Another object which signifies Gardner's ambition is 'The Rubics Cube': which seems to represent the complex society in which he resides. The cube, whose solution is portrayed as an impossibility, proves to be a true enigma. However, Gardner finds a way to solve the box and this indicates the possibility of a positive event in the future. The scene in which he is solving the cube is highly charged and there is a lot of self-pressure on him to succeed. When he finally manages to accomplish the task, everyone around him seems impressed- even the taxi driver who is also attempting to solve one of these cubes. It appears as if every individual is engaged in trying to 'de-code' the mysteries of their society- but they do not all have the capability to manage this daunting task. Therefore, not everyone's 'American Dream' comes true.


Defining happiness has been one of the most important themes of this movie. Initially, Gardner assumes happiness to be associated with the acquisition of a certain kind of job. However, he constantly mentions the declaration of independence in which Thomas Jefferson speaks about the nature of happiness and that it is a feeling you are always trying to pursue, but whether you ever get to it is the perplexing question. The last scene of the movie establishes the true meaning of happiness for Gardner. He is offered a job which was very competitive and hard to bag. Tears of joy spring in his eyes and we see him in a state of total euphoria. His hard work has finally paid off and he feels valued and worthy. Once again, tranquil music surrounds the scene and Gardner says: 'This part of my life, this little part- is called happiness'. It is interesting to note that the word 'happiness' in the movie's title is intentionally misspelled: perhaps to indicate the lack of clarity in this word. Happiness is a nebulous term and holds different meanings for different people. Thus, why should it be spelt in the same monotonous way?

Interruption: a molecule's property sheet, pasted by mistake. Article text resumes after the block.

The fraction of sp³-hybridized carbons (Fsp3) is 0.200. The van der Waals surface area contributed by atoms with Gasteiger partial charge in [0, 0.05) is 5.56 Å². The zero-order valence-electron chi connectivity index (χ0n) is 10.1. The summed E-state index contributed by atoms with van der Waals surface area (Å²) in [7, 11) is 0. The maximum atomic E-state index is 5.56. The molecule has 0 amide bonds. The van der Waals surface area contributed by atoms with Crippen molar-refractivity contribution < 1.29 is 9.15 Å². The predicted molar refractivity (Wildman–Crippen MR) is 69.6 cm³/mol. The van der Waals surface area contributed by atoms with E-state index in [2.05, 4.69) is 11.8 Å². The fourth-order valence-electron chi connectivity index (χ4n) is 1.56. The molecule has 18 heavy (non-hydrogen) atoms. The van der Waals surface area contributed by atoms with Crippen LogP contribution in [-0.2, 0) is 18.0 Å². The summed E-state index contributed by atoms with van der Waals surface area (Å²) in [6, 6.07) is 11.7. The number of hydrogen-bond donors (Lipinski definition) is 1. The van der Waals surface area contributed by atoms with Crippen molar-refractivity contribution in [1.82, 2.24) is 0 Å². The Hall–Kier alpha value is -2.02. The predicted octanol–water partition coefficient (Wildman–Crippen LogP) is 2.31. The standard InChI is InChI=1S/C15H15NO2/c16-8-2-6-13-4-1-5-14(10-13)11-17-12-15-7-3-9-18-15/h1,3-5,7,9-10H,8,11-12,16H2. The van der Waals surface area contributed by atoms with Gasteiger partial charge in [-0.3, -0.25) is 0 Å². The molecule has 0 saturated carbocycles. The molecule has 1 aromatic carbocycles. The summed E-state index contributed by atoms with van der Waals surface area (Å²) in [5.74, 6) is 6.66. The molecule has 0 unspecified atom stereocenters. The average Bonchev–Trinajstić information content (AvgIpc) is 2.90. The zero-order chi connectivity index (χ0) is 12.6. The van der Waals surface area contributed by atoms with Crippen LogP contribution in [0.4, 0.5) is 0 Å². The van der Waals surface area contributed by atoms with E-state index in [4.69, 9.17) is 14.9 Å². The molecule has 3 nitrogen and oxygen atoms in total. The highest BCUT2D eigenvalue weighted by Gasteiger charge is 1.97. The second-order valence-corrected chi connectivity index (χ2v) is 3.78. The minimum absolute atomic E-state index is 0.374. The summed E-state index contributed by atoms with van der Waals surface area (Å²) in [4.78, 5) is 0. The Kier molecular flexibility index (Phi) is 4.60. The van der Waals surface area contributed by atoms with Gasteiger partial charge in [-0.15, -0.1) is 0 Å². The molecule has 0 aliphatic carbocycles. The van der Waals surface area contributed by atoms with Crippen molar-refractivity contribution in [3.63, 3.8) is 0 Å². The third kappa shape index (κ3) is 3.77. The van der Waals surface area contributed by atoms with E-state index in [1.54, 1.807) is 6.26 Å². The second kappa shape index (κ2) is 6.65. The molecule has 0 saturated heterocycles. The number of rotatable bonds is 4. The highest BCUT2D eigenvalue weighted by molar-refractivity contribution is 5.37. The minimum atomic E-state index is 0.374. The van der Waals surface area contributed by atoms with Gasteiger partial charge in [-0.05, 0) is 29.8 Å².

Like many biographical films, 'The Pursuit of Happyness' has a few discrepancies with the real story of Gardner. His son 'Chris Jr.' is portrayed by a 5 year old actor (Jaden Smith), whereas in reality the boy was just a toddler. However, when it comes to Will Smith's portrayal of Gardner, only praise comes to mind. According to The Rolling Stone magazine, "Will Smith is on the march toward Oscar... the role needs gravity, smarts, charm, humor and a soul that's not synthetic. Smith brings it. He's the real deal" (Travers).


Since the very beginning of the film, the audience is trying to figure out what happiness truly means. Towards the end, we see that Gardner has realized what it represents to him. His intense struggles and unwavering ambitions helped him reach his 'American Dream' and he was thus able to enjoy the fruits of his hard labour. From this movie, we need to learn that we ourselves are responsible for pursuing our happiness and that passion and devotion usually gets us there. The movie concludes at an emotionally charged moment and leaves the viewers overcome with a feeling of pure bliss: as if we were journeying with Gardner himself.

 

Work Cited

Travers, Peter. "Pursuit of Happyness."Rolling Stone. Rolling Stone. Jann S. Wenner, 12 Dec. 2006. Web. 10 Mar. 2010. <http://www.rollingstone.com/reviews/movie/7605317/review/12812265/the_pursuit_of_happyness>.



GameGrep

1 comment:

  1. A comprehensive review of a fairly complicated movie, which encompasses all important yet intricate aspects of life that are shown in this movie. Bravo!